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Summary:

Chinese automakers have a strategic reason to move quickly toward electric cars: the legacy car companies in North America, Europe and Japan haven’t yet mastered the technology. According to a new forecast from research and consulting firm Frost & Sullivan, that’s part of why China-based Chery, […]

Chinese automakers have a strategic reason to move quickly toward electric cars: the legacy car companies in North America, Europe and Japan haven’t yet mastered the technology. According to a new forecast from research and consulting firm Frost & Sullivan, that’s part of why China-based Chery, Geely, SAIC and Changan all unveiled alternative fuel cars at the International Auto Exhibition in China last month, and it’s a major factor in the country’s move toward electric vehicles. By moving early and fast, China could dominate the emerging EV market — not just in its own potentially $220 billion market (the size McKinsey expects China’s car market to reach by 2030), but also abroad. prius-china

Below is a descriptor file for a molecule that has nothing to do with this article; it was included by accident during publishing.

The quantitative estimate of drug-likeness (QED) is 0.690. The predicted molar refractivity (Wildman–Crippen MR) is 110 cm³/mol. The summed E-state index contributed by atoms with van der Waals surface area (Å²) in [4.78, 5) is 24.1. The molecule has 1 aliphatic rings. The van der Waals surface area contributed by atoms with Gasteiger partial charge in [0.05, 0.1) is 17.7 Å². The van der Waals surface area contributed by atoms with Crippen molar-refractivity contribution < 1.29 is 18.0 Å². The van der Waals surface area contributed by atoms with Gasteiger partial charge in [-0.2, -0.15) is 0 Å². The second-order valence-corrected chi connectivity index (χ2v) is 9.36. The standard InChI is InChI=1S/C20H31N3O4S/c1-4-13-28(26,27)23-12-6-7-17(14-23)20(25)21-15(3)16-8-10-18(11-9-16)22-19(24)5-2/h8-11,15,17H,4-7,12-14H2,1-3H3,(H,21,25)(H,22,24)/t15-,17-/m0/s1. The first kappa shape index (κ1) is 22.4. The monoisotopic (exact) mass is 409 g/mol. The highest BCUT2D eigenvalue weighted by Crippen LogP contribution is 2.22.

China’s automakers aren’t waiting around for the dawn of an all-electric age, which will require a massive infrastructure buildout (for charging) and consumer education, Frost & Sullivan’s researchers note. They said in an announcement today that hybrid cars will be truly mass-market in China by 2011 or 2012, and that the country’s fleet will begin a minimum 10-year transition to plug-in hybrids and battery-electric vehicles as early as next year.